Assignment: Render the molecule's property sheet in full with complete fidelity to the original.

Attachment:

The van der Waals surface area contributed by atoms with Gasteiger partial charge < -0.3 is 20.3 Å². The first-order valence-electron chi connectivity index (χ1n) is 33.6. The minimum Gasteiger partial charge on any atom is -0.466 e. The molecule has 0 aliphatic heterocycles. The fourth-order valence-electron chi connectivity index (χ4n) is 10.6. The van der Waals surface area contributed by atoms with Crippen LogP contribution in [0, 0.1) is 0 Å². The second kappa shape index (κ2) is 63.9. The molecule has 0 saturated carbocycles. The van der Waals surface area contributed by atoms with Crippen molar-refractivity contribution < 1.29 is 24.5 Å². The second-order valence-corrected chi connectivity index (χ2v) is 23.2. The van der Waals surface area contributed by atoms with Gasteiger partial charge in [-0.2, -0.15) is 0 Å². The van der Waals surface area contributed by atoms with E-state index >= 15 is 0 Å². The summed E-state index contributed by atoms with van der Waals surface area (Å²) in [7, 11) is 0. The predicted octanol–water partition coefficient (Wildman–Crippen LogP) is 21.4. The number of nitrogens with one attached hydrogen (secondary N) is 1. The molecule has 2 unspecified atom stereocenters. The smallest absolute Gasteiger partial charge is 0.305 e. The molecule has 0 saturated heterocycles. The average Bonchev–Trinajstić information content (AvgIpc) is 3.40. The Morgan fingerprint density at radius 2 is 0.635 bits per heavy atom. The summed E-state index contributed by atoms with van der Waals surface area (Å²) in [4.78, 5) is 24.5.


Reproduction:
The van der Waals surface area contributed by atoms with Gasteiger partial charge < -0.3 is 20.3 Å². The first-order valence-electron chi connectivity index (χ1n) is 33.6. The minimum Gasteiger partial charge on any atom is -0.466 e. The molecule has 0 aliphatic heterocycles. The fourth-order valence-electron chi connectivity index (χ4n) is 10.6. The van der Waals surface area contributed by atoms with Crippen LogP contribution in [0, 0.1) is 0 Å². The second kappa shape index (κ2) is 63.9. The molecule has 0 saturated carbocycles. The van der Waals surface area contributed by atoms with Crippen molar-refractivity contribution < 1.29 is 24.5 Å². The second-order valence-corrected chi connectivity index (χ2v) is 23.2. The van der Waals surface area contributed by atoms with Gasteiger partial charge in [-0.2, -0.15) is 0 Å². The van der Waals surface area contributed by atoms with E-state index >= 15 is 0 Å². The summed E-state index contributed by atoms with van der Waals surface area (Å²) in [7, 11) is 0. The predicted octanol–water partition coefficient (Wildman–Crippen LogP) is 21.4. The number of nitrogens with one attached hydrogen (secondary N) is 1. The molecule has 2 unspecified atom stereocenters. The smallest absolute Gasteiger partial charge is 0.305 e. The molecule has 0 saturated heterocycles. The average Bonchev–Trinajstić information content (AvgIpc) is 3.40. The Morgan fingerprint density at radius 2 is 0.635 bits per heavy atom. The summed E-state index contributed by atoms with van der Waals surface area (Å²) in [4.78, 5) is 24.5.